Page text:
Heres some equations that may be useful.

    x[k] = x[k-1] + u[k] : simple integrator.

    x[k] = x[k-1] + T_s u[k] : integrator with correct scaling.

    x[k] = (1-a) x[k-1] + u[k] : integrator will slowly forget old data for small "a". DC offset will decay at a rate of appox e^(-a t / T_s).

    u[k] = the k'th input sample
    x[k] = integrator output after the k'th sample.
    T_s = sample period.
  11. Feb 13, 2010 #10
    I started why the same difference equation and process for digital integration. The process (accumulator) works great mathematically for inputs such as a constant, ramp signal, bipolar pulse signal. When I evaluated it using a sine input, the adding did not produce a -cosine. It produced an all positive result based on y[n] = x[n-1] + x[n]. I may be doing something wrong, maybe you can point that out?

    Here is a table of my observation using slices of T=π/4:


    For comparison, here are the same tables with a constant and a pulse, which do work correctly.


    The input to the DAC would come off the register. For the constant and pulse, the output would be correct, but sine is not by just adding. Any idea how to solve the problem or what I may be doing incorrectly?
  12. Feb 13, 2010 #11
    To do digital integration of the sine to get thet cosine, you have to do two things:

    1) If you are starting from the sine of zero degrees, you have to preload the cosine (digital integration of sine) register with +1.00, the value of the cosine at zero degrees.

    2) To do the integration, you have to subtract from the cosine register the value sin(θ) dθ, the value of the sine times the value of the step size in radians. I did this in Excel for a step size of 18 degrees (θ = pi/18 radians). It worked fine (but a little coarse).

    Also, the VFC signal is not an integrated signal. It is a real-time digital equivalent of the instantaneous analog signal amplitude. The integration is done in the SN 74193 chips. Integration starts when the VFC signal starts counting (is gated into) in the 74193's, and stops when the VFC signal is gated off.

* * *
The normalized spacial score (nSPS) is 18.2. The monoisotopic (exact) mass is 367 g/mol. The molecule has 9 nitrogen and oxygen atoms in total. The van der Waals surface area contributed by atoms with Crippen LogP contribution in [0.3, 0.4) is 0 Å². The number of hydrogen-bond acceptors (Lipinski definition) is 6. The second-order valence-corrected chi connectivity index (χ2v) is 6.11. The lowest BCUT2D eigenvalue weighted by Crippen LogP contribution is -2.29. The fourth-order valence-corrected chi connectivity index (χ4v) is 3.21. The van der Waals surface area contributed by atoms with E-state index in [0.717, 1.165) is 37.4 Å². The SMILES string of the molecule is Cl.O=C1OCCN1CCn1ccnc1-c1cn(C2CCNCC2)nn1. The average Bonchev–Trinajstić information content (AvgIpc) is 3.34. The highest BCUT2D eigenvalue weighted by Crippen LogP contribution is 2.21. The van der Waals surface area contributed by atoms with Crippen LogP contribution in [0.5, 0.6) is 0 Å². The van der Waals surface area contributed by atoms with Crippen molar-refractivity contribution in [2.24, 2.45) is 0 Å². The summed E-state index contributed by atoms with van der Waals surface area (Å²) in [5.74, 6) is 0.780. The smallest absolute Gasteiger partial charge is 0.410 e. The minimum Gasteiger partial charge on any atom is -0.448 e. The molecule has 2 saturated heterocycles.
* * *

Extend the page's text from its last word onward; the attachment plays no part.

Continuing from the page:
Bob S
  13. Feb 13, 2010 #12
    Ok, I see what you are suggesting. The problem is that I would not be allowed to use the AD7742 chip to get to that point. If I could perform the same function using TTL chips, then I could implement that process. I may be allowed to provide a dual switch between integrating other signals and integrating a sine wave, I certainly can ask. I believe the best solution would be to use the same circuit, whatever it becomes, to perform both so that it would handle any input signal without knowing what it was. Thanks, Mike
  14. Feb 13, 2010 #13
    I'm puzzled as to why you are limited to TTL, D/A, A/D, etc. Is this some kind of homework assignment?

  15. Feb 13, 2010 #14


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    Nothing wrong it's not even an error, it's a natural part of integration called the constant of integration.

    The integral of sin(x) it NOT -cos(x), it is -cos(x) + const. Never forget about that constant, because it's a part of the solution just as much as the -cos(x) part. All you are seeing there with the "all positive" result is that integration constant (as a DC offset), nothing more nothing less.

    If you want to get rid of the offset then either start the sin(x) input at -pi/2 (-90) or use the more more complicated non-ideal integrator (see my previous post) that slowly forgets old data.
  16. Feb 13, 2010 #15
    Yes, this is a project for senior students. The analog students were given digital projects, and the digital students were given analog projects.
  17. Feb 15, 2010 #16
    I don't understand why you are limited to TTL, etc., unless this is a class exercise. If, however, you are free to use any approach, the most efficient might be to implement an equivalent to an analog computer approach, called a Differential Digital Analyzer. These are very cost efficient and don't have the noise and accuracy problems of the traditional analog computers, and they can be implemented with DSPs, microprocessors or microcontrollers along with hardware multipliers.

  18. Feb 15, 2010 #17
    Even better, you might look into the use of a (cheap?) Gate Array module.